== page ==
May 5, 2018
A Misguided Entitlement to Healthcare
Being able to function autonomously in society requires one to be in relatively good health, something which many of us take for granted. Accidents and the onset of serious illnesses are unpredictable, and when these incidents do occur people tend to seek help from those in the medical field to cure their ailments. Help from the medical field however does not come cheap, and for some the accessibility to it is nonexistent due to their own economic circumstances, causing some people to have to rely upon programs that extract money from those who do have it and redistribute it to them in the form of healthcare. Thus, healthcare has been relegated to a commodity that many expect to be handed to them rather than something they have to work to attain. The state’s infringement upon the right to one’s own holdings perpetuates people’s reliance upon the earnings of others and the false entitlement to healthcare, stifling independence and undermining the value of hard work in the process.
People possess the natural right to their holdings and the state is to uphold that. This notion, as exemplified by libertarianism is, generically speaking, a political philosophy that affirms the rights of individuals to liberty, to acquire, keep, and exchange their holdings and considers the protection of individual rights the primary role for the state . In his 1974 book Anarchy, State, and Utopia, American philosopher Robert Nozick puts forth his own libertarian theory of justice by giving his take on the acquisition of holdings and the minimal state. Here Nozick lists out three principles: (1) the principle of justice in acquisition, (2) the principle of justice in transfer, and (3) the principle of rectification for violations of (1) and (2) . These three principles fall under the category of property rights, detailing how one is entitled to their earnings from the just acquisition or transfer of them (i.e. labor, trade, sale) and the proper compensation for any grievances caused by an unjust attainment of holdings. Under this theory then the state does not have the power to compel someone to give up their holdings for the redistribution of it without violating that person’s property rights, a concept which can be applied to healthcare.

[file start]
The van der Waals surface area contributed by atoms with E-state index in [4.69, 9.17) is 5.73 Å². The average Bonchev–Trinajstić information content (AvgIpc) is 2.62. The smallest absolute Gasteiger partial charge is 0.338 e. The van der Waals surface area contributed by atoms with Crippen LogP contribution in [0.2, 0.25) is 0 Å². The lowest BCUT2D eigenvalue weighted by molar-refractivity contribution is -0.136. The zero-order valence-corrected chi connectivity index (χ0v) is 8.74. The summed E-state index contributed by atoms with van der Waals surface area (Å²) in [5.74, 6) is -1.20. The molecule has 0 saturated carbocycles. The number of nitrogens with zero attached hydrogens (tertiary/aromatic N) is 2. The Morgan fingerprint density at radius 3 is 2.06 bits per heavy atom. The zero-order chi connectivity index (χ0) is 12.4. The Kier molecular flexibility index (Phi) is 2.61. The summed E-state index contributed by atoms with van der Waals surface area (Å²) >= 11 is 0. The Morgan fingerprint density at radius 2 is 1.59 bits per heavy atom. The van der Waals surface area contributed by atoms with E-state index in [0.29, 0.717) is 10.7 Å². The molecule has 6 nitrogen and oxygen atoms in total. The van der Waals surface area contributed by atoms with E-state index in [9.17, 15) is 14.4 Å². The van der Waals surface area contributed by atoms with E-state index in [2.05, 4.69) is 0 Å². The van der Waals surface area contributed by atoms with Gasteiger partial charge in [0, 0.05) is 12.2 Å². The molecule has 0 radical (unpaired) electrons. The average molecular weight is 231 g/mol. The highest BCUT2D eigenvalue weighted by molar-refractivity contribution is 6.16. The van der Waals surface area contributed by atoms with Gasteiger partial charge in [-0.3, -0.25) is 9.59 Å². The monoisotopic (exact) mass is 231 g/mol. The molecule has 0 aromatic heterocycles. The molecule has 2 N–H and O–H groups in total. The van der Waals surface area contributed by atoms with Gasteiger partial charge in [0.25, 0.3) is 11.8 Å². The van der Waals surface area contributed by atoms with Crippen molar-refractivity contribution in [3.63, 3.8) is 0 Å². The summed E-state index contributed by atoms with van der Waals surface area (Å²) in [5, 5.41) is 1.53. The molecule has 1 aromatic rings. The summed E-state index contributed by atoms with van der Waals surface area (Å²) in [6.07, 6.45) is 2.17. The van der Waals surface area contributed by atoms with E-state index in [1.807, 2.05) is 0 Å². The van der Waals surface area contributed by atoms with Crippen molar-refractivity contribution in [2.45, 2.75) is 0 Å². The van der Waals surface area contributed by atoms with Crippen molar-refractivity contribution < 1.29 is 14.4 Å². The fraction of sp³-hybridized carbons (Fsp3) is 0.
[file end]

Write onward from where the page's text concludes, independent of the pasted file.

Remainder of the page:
Healthcare obtained through the state’s procurement of holdings from one person to give to another is an unjust method of acquisition. For the state to coerce its citizens through modes of taxation in order to receive funds to redistribute to others is a direct breach of their powers. The funds that the state obtains through any forceful manner goes directly against Nozick’s theory of justice and likewise, the citizen who utilizes these funds in the form of healthcare has come into the acquisition of it based on an illegitimate method. Here then the citizen who relies upon the earnings of another to obtain their healthcare has no actual entitlement to it. Yet while there are many who, due to unfortunate circumstances, do not have holdings of their own to obtain healthcare justly, there are still many others who have come to falsely believe that because they live in a society where healthcare exists they are entitled to it without needing to put the effort in to obtain it.